Two Arizona women with a passion for philanthropy have been selected as the 2018 Community Servant-Leadership awardees as a part of Arizona State University's 33rd annual Martin Luther King Jr. Celebration, for their influential work in the community.

Cindy McCain and Evvan Morton will be honored at the Dr. Martin Luther King Jr. Breakfast Celebration on Jan. 18 at the Memorial Union on ASU's Tempe campus. Cindy McCain and Evvan Morton will be honored at the Dr. Martin Luther King Jr. Breakfast Celebration on Jan. 18 at the Memorial Union on ASU's Tempe campus. Download Full Image

The awardees were selected by the ASU MLK Jr. Committee for their servant leadership: a philosophy of serving first, then leading as a way of expanding service.

Cindy McCain, Servant-Leadership Award

McCain was stopped at a gas station when she noticed two teenage girls standing outside the convenience store. As she pumped her gas, McCain saw from afar that the girls looked frightened and lost. There was a man standing behind them, almost out of sight. That’s when she realized human trafficking was taking place right before her eyes — in Yuma, Arizona.

Experiences like this drive McCain in her fight against human trafficking. As this year’s MLK Jr. Servant-Leadership Awardee, she will be honored for her significant and interdisciplinary efforts to fight the heinous crime.

“I watched the police come and get that guy and save those two girls,” she recalled. “Every ounce of work I’ve done was worth it that day.”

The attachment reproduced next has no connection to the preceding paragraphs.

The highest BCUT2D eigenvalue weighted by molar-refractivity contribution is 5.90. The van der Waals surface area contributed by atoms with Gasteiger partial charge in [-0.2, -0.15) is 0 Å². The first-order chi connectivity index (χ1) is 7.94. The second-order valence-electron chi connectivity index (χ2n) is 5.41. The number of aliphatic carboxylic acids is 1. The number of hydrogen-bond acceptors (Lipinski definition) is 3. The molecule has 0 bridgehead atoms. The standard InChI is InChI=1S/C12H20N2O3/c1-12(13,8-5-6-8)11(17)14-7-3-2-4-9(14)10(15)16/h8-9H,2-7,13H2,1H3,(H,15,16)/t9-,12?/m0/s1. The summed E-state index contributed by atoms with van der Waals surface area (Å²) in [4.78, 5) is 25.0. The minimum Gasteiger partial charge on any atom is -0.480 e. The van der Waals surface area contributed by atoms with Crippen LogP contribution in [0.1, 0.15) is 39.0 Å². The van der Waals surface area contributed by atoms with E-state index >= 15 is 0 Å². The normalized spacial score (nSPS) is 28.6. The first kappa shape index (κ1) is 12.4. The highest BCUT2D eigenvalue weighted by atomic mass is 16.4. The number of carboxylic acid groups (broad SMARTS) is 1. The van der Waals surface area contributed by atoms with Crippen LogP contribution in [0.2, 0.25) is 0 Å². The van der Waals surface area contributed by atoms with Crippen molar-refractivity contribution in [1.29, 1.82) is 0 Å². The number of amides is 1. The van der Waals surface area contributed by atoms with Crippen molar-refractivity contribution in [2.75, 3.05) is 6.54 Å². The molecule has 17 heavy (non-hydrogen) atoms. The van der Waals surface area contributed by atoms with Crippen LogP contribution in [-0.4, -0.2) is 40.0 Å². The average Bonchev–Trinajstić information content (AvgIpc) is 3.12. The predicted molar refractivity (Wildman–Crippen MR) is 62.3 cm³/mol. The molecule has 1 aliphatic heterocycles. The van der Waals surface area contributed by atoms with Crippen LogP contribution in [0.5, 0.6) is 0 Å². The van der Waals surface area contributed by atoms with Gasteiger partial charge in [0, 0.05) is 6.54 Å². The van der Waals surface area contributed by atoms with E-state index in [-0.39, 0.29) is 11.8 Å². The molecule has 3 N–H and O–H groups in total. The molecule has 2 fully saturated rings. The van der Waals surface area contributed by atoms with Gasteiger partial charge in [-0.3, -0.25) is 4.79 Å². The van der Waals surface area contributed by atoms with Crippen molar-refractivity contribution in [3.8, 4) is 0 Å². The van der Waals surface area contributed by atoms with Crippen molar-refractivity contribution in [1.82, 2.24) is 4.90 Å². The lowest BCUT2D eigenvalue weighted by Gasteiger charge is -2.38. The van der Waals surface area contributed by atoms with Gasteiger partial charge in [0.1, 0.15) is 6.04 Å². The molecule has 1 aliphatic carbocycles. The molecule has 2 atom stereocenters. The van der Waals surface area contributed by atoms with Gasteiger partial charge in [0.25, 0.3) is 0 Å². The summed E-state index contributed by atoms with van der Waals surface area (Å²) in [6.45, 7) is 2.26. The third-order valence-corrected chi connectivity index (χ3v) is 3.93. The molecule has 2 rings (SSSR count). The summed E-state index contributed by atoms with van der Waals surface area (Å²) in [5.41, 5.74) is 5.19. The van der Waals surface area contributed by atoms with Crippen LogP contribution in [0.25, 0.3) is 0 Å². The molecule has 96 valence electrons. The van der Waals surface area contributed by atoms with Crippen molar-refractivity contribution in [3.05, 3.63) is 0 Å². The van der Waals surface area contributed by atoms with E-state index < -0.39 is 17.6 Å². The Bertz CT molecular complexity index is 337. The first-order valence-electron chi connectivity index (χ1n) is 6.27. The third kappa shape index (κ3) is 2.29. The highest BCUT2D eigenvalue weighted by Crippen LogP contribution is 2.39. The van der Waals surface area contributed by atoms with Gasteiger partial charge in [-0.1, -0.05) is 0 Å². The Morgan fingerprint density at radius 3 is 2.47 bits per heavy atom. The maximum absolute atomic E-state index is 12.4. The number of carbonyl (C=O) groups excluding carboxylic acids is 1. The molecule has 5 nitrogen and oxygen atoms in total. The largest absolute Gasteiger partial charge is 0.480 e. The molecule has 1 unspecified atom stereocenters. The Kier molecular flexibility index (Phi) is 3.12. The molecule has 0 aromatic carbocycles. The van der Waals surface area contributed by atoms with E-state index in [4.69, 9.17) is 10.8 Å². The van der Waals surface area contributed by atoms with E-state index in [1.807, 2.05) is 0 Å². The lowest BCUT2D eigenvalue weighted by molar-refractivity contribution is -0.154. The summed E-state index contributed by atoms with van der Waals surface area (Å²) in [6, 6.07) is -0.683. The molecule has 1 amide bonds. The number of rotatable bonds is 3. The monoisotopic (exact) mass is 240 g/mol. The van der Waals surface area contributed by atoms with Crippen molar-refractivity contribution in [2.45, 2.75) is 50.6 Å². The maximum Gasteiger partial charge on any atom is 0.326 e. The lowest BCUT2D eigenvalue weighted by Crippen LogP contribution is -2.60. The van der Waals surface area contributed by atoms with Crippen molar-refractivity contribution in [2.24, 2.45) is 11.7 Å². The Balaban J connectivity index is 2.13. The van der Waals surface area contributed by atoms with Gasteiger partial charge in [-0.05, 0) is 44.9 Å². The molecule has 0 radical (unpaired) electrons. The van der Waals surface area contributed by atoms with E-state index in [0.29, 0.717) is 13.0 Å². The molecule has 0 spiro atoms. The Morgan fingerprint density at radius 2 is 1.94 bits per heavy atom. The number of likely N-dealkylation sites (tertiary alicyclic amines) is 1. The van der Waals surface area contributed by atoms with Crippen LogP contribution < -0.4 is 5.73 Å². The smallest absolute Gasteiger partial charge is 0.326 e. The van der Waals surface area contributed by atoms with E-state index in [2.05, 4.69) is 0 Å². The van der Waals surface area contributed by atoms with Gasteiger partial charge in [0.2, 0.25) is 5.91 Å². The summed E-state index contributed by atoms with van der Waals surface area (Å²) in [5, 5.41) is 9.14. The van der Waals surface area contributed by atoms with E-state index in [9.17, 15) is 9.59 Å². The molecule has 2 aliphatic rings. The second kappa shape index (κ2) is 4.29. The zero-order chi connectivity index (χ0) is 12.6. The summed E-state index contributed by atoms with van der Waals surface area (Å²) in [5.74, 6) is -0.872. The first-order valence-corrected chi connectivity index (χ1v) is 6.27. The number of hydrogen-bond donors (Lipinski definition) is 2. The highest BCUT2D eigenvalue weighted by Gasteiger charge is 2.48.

McCain said her efforts truly began when Arizona was awarded the Super Bowl for 2015, and she used the event’s broad public reach to shed light on the state’s growing human trafficking problem. The result was a greater awareness and more activism throughout the state and country, she said.

In leadership roles such as chair of the McCain Institute Human Trafficking Advisory Council and co-chair of the Arizona Governor’s Council on Human Trafficking, McCain has worked to reduce human trafficking around the world, spread awareness and improve victims’ lives. 

“The human rights violation that human trafficking is and does to human beings is not only a violation, but it’s simply inhumane,” McCain said. “It just is something that to me, I found it unbelievable when I realized it was going on in my own country. A country that I thought, and still do think, is the best in the world — that somehow this could be taking place.”

Like Martin Luther King Jr., McCain expands upon her strong leadership with service.